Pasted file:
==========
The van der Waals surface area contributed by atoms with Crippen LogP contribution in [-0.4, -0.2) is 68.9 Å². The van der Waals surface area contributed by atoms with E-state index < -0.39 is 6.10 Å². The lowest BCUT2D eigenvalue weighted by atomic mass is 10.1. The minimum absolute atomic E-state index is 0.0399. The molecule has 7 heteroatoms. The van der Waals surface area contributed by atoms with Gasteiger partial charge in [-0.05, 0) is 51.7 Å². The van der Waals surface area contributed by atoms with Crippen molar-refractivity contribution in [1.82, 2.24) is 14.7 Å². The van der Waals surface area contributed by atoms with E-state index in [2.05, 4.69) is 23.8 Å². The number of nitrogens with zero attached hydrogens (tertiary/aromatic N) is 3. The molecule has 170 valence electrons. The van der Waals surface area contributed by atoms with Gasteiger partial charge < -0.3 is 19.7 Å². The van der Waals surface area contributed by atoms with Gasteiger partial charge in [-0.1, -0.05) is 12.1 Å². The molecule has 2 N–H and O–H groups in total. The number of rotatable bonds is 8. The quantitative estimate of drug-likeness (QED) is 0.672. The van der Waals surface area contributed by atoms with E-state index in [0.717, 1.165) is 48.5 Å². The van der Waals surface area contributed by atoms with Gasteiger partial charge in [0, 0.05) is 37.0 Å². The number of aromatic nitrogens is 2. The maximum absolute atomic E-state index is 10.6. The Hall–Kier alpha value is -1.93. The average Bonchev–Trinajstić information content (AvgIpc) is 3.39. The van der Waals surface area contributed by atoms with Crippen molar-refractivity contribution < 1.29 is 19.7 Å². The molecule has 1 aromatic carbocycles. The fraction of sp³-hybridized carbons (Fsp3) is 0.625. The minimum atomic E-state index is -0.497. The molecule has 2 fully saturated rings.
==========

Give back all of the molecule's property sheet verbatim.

The van der Waals surface area contributed by atoms with Crippen LogP contribution in [-0.4, -0.2) is 68.9 Å². The van der Waals surface area contributed by atoms with E-state index < -0.39 is 6.10 Å². The lowest BCUT2D eigenvalue weighted by atomic mass is 10.1. The minimum absolute atomic E-state index is 0.0399. The molecule has 7 heteroatoms. The van der Waals surface area contributed by atoms with Gasteiger partial charge in [-0.05, 0) is 51.7 Å². The van der Waals surface area contributed by atoms with Crippen molar-refractivity contribution in [1.82, 2.24) is 14.7 Å². The van der Waals surface area contributed by atoms with E-state index in [2.05, 4.69) is 23.8 Å². The number of nitrogens with zero attached hydrogens (tertiary/aromatic N) is 3. The molecule has 170 valence electrons. The van der Waals surface area contributed by atoms with Gasteiger partial charge < -0.3 is 19.7 Å². The van der Waals surface area contributed by atoms with Gasteiger partial charge in [-0.1, -0.05) is 12.1 Å². The molecule has 2 N–H and O–H groups in total. The number of rotatable bonds is 8. The quantitative estimate of drug-likeness (QED) is 0.672. The van der Waals surface area contributed by atoms with E-state index in [0.717, 1.165) is 48.5 Å². The van der Waals surface area contributed by atoms with Gasteiger partial charge in [0, 0.05) is 37.0 Å². The number of aromatic nitrogens is 2. The maximum absolute atomic E-state index is 10.6. The Hall–Kier alpha value is -1.93. The average Bonchev–Trinajstić information content (AvgIpc) is 3.39. The van der Waals surface area contributed by atoms with Crippen molar-refractivity contribution < 1.29 is 19.7 Å². The molecule has 1 aromatic carbocycles. The fraction of sp³-hybridized carbons (Fsp3) is 0.625. The minimum atomic E-state index is -0.497. The molecule has 2 fully saturated rings.